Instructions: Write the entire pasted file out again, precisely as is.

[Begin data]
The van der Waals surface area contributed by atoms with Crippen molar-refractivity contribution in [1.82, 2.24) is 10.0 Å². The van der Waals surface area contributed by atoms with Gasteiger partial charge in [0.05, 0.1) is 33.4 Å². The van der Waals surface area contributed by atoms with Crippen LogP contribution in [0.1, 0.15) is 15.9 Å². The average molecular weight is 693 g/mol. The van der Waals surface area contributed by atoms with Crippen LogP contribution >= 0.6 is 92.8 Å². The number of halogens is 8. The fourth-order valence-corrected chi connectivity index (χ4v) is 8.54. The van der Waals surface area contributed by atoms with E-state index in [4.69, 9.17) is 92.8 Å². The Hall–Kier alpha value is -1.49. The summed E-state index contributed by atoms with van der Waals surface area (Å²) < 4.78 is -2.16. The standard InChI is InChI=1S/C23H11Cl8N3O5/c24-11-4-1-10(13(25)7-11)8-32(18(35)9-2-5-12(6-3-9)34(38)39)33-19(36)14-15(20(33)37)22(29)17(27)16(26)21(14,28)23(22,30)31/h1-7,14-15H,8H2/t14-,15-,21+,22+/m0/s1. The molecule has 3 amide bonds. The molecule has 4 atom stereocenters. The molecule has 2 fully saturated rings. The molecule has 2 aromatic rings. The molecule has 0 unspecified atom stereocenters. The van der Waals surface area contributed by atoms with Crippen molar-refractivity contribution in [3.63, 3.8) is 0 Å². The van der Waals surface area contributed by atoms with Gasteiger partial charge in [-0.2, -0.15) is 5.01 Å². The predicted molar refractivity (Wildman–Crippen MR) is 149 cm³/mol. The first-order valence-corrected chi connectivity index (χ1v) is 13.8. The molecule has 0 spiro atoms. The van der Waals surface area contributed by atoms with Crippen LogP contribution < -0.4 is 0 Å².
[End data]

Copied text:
The van der Waals surface area contributed by atoms with Crippen molar-refractivity contribution in [1.82, 2.24) is 10.0 Å². The van der Waals surface area contributed by atoms with Gasteiger partial charge in [0.05, 0.1) is 33.4 Å². The van der Waals surface area contributed by atoms with Crippen LogP contribution in [0.1, 0.15) is 15.9 Å². The average molecular weight is 693 g/mol. The van der Waals surface area contributed by atoms with Crippen LogP contribution >= 0.6 is 92.8 Å². The number of halogens is 8. The fourth-order valence-corrected chi connectivity index (χ4v) is 8.54. The van der Waals surface area contributed by atoms with E-state index in [4.69, 9.17) is 92.8 Å². The Hall–Kier alpha value is -1.49. The summed E-state index contributed by atoms with van der Waals surface area (Å²) < 4.78 is -2.16. The standard InChI is InChI=1S/C23H11Cl8N3O5/c24-11-4-1-10(13(25)7-11)8-32(18(35)9-2-5-12(6-3-9)34(38)39)33-19(36)14-15(20(33)37)22(29)17(27)16(26)21(14,28)23(22,30)31/h1-7,14-15H,8H2/t14-,15-,21+,22+/m0/s1. The molecule has 3 amide bonds. The molecule has 4 atom stereocenters. The molecule has 2 fully saturated rings. The molecule has 2 aromatic rings. The molecule has 0 unspecified atom stereocenters. The van der Waals surface area contributed by atoms with Crippen molar-refractivity contribution in [3.63, 3.8) is 0 Å². The van der Waals surface area contributed by atoms with Gasteiger partial charge in [-0.2, -0.15) is 5.01 Å². The predicted molar refractivity (Wildman–Crippen MR) is 149 cm³/mol. The first-order valence-corrected chi connectivity index (χ1v) is 13.8. The molecule has 0 spiro atoms. The van der Waals surface area contributed by atoms with Crippen LogP contribution < -0.4 is 0 Å².